To further characterize the SIV-specific immune responses, IFN γ responses to Env and Gag peptide pools were measured, and the percentages of effector vs central memory T-cell subsets were determined at the time of necropsy in some animals (5-10 months postinfection). At this late time point, the average IFNγ response to AT-2 SIV was only 22 SFC/2 × 105 cells. Not surprisingly, minimal Env or Gag peptide-specific responses were seen in all animals tested (1-20 SFC/2 × 105 cells), with no preferential responses to any peptide pool being detected (data not shown). Similarly, there were no significant differences in the numbers of effector memory (CD28−CD95+), central memory (CD28+CD95+), or naive (CD28+CD95−) CD4+ T-cell subsets in the blood or lymphoid tissues of the differently immunized animals (see Figure A, Supplemental Digital Content 1, http://links.lww.com/QAI/A23), no nonvaccinated controls were tested in this experiment. In blood and lymphoid tissues, the percentage of central memory T cells was higher than that of effector memory cells. This was more pronounced in lymphoid tissues, and blood contained a bigger percentage of naive CD28+CD95− T cells. Notably, the CD28−CD95+ effector memory subset (and CD28−CD95−-naive cells) was detected in the ileum, and these levels were comparable to those seen at other sites.
To investigate the lack of significant C274 enhancement of the protective effect of AT-2 SIV in the vaccine observed at the virologic and immunologic levels, we applied C274 or C661 in vivo on the tonsils and monitored local cellular activation. DCs (Lin-HLA-DR+) and Lin+ cells (containing B cells) within the suspensions isolated from pinch biopsies taken 24 hours after ODN application were then monitored for CD80 and CD86 expression (see Figure B, Supplemental Digital Content 1, http://links.lww.com/QAI/A23). CD86 and CD80 expression remained unchanged in both PDC (CD123+) and MDC (CD123-) subsets after application of C274 to the tonsils. A small increase in CD86 expression was observed in the Lin+HLA-DR+ B cell-containing fraction after C274 application (not significant, P = 0.5), whereas CD80 expression remained unchanged. This was not due to the timing because cells from the tonsils of animals receiving C274 vs C661 48 hours before biopsy (n = 3 each) similarly showed no change in DC or B-cell CD80/CD86 expression (data not shown). Thus, the limited activity of C274 in stimulating local DC/B-cell activation after tonsillar application might contribute to its suboptimal ability to boost immunity and the protective effects of AT-2 SIV.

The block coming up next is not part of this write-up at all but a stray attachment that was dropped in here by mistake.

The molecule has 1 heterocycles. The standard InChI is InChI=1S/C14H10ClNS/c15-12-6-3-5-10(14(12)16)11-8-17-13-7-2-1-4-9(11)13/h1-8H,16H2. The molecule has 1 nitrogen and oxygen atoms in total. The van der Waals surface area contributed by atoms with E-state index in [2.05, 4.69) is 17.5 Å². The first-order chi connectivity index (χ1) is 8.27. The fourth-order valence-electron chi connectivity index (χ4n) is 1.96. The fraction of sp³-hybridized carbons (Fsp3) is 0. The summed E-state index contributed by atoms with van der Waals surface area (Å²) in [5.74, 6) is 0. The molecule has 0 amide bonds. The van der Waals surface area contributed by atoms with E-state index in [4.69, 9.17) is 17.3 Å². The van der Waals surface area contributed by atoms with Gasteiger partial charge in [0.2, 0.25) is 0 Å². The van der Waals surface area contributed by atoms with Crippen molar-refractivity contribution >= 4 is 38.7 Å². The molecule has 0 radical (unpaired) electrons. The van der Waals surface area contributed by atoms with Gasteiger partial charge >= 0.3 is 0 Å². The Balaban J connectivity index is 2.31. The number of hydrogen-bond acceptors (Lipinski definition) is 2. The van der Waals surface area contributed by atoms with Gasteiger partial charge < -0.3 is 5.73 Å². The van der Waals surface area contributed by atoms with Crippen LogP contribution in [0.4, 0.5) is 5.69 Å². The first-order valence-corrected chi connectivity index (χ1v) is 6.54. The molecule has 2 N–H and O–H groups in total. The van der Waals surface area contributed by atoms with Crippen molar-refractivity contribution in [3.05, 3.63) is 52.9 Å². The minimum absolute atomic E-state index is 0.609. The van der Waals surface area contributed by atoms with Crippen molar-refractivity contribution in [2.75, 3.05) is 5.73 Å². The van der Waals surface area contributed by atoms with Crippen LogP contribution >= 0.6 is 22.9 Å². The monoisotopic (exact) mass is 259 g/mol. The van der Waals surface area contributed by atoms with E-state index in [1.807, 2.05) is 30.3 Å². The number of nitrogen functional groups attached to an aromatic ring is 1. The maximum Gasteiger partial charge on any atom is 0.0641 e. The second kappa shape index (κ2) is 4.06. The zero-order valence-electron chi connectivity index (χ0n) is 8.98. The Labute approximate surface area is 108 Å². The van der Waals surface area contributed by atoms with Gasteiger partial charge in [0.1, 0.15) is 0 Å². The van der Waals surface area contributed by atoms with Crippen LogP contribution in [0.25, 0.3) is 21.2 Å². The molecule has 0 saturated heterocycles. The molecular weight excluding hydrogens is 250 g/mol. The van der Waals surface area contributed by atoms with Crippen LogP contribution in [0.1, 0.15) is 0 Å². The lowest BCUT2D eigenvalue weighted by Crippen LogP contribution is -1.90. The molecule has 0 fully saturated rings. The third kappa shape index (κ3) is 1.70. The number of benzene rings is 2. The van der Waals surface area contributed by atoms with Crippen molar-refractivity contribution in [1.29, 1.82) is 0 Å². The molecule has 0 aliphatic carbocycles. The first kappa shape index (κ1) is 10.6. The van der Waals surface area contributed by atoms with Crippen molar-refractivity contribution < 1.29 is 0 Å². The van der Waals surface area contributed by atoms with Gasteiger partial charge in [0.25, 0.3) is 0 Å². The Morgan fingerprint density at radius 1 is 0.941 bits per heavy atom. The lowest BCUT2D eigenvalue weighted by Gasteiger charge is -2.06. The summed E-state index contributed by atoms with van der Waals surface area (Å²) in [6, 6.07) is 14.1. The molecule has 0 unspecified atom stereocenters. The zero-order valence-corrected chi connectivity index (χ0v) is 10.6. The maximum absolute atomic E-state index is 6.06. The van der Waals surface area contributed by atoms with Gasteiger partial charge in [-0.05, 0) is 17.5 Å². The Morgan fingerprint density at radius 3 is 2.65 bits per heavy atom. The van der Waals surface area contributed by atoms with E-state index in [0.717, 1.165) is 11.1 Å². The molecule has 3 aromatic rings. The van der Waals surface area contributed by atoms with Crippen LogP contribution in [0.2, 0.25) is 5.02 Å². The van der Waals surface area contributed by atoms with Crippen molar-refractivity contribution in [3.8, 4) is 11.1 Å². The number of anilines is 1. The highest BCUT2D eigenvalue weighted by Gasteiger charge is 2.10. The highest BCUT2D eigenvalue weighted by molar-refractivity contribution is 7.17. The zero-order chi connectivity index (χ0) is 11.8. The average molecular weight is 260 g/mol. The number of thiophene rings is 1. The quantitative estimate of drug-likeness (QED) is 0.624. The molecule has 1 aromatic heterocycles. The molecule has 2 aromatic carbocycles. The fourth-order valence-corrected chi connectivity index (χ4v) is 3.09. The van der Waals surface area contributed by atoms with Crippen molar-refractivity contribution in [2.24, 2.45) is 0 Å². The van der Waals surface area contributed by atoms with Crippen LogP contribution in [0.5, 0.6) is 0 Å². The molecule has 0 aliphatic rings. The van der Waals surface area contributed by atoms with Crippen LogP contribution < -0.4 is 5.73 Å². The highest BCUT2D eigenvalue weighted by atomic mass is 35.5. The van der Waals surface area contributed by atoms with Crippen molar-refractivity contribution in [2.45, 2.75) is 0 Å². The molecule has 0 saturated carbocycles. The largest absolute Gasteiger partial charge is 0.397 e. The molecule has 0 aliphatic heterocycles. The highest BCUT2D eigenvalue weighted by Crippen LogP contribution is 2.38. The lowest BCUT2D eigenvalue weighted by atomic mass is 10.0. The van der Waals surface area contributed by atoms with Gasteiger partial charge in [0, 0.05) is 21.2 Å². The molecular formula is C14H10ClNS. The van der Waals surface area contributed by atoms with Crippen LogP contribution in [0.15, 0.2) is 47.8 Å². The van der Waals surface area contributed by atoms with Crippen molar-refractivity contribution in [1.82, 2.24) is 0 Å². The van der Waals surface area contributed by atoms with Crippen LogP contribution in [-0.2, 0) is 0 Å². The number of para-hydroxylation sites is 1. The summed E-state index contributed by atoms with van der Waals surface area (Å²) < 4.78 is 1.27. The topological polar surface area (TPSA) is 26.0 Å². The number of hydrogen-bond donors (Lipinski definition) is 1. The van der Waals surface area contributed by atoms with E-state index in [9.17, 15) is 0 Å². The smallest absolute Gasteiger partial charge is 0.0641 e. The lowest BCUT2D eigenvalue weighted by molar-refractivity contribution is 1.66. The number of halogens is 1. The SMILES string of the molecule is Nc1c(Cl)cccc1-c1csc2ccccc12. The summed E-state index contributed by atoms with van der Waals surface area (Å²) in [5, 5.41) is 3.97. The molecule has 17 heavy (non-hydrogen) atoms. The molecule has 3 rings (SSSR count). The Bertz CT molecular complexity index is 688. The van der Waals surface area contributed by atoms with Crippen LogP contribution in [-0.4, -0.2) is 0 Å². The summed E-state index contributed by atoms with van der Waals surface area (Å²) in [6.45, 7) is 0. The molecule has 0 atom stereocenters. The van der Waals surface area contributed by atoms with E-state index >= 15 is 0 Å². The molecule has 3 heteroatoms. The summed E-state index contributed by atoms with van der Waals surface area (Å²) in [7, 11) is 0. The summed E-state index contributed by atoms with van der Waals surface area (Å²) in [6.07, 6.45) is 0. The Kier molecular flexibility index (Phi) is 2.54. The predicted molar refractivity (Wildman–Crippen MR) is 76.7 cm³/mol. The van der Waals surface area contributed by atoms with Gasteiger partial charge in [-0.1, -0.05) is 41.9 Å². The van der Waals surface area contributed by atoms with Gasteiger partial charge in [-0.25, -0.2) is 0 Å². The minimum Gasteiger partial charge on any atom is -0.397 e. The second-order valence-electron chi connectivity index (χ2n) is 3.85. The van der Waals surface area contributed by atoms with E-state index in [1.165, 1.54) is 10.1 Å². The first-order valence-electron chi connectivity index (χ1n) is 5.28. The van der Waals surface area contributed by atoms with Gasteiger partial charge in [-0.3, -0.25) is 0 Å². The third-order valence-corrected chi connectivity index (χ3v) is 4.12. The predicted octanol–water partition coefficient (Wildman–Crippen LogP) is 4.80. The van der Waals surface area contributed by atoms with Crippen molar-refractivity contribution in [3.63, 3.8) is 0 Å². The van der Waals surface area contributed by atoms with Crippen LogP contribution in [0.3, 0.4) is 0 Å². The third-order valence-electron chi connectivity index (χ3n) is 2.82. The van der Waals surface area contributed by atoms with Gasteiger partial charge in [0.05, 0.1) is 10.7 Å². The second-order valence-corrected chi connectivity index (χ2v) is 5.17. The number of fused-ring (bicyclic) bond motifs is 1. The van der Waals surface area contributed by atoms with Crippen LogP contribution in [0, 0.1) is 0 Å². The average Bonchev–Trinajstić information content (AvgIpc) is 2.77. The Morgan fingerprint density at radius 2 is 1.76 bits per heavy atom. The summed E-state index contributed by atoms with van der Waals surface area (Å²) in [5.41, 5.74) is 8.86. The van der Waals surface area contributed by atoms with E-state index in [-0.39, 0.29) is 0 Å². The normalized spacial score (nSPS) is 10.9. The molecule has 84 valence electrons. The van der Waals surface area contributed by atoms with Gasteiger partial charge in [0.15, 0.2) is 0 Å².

This study aimed to test the efficacy of a CpG-C ISS-ODN/AT-2 SIV-based vaccine applied to oral MALT in preventing rectal SIV infection. Earlier studies have described the effectiveness of oral/nasal vaccines in inducing responses at distal mucosal sites.4,5,10,12 We used the accessible palatine/lingual tonsils to model pharyngeal tonsils likely targeted by nasal vaccines for this proof of concept approach against SIV. CpG-C ISS-ODNs are effective activators of B cells and DCs23,24 and boost SIV-specific T-cell responses in vitro.25 AT-2-inactivated virus contains all of the virion proteins but is noninfectious.18 Mature DCs presenting AT-2 SIV/HIV stimulate CD4+ and CD8+ T cells in vitro,20 and AT-2 virus-loaded mature DCs showed promise as a therapeutic vaccine.22 Because animals become infected after tonsillar application of infectious SIV39,40 and AT-2 SIV interacts authentically with target cells,19 we hypothesized that AT-2 SIV applied to the tonsils would cross the epithelial barriers, enter the underlying MALT, and induce virus-specific immunity. Two types of AT-2-inactivated SIVmac239 virus were used here: the wild type and the V1V2 mutant, where the hypervariable loops V1 and V2 of the viral envelope protein have been deleted. The deletion in the latter reveals neutralization sensitive epitopes.41-43 We postulated that the exposed neutralization face might be presented within the AT-2-treated form to induce a superior Ab response compared with the wild-type form, although also inducing similar T-cell responses, thereby leading to greater control of infection than the wild-type AT-2 SIV.
Targeting the MALT by vaccinating across the palatine/lingual tonsils provided a controlled way in which we could test the immunogenicity of CpG-C ISS-ODN/AT-2 SIV as a mucosal vaccine. Although SIV-specific T-cell and B-cell responses were not detected in the blood after immunization, application of AT-2 SIV to the tonsils protected 53% of the animals from infection by subsequent rectal challenge with pathogenic SIVmac239. It has been previously reported that no nasal vaccine-induced PBMC IFNγ responses were measured before significant post rectal challenge protection.44 Also, the value of the IFNγ ELISPOT as a sole measure of immune activation has been debated in the past.45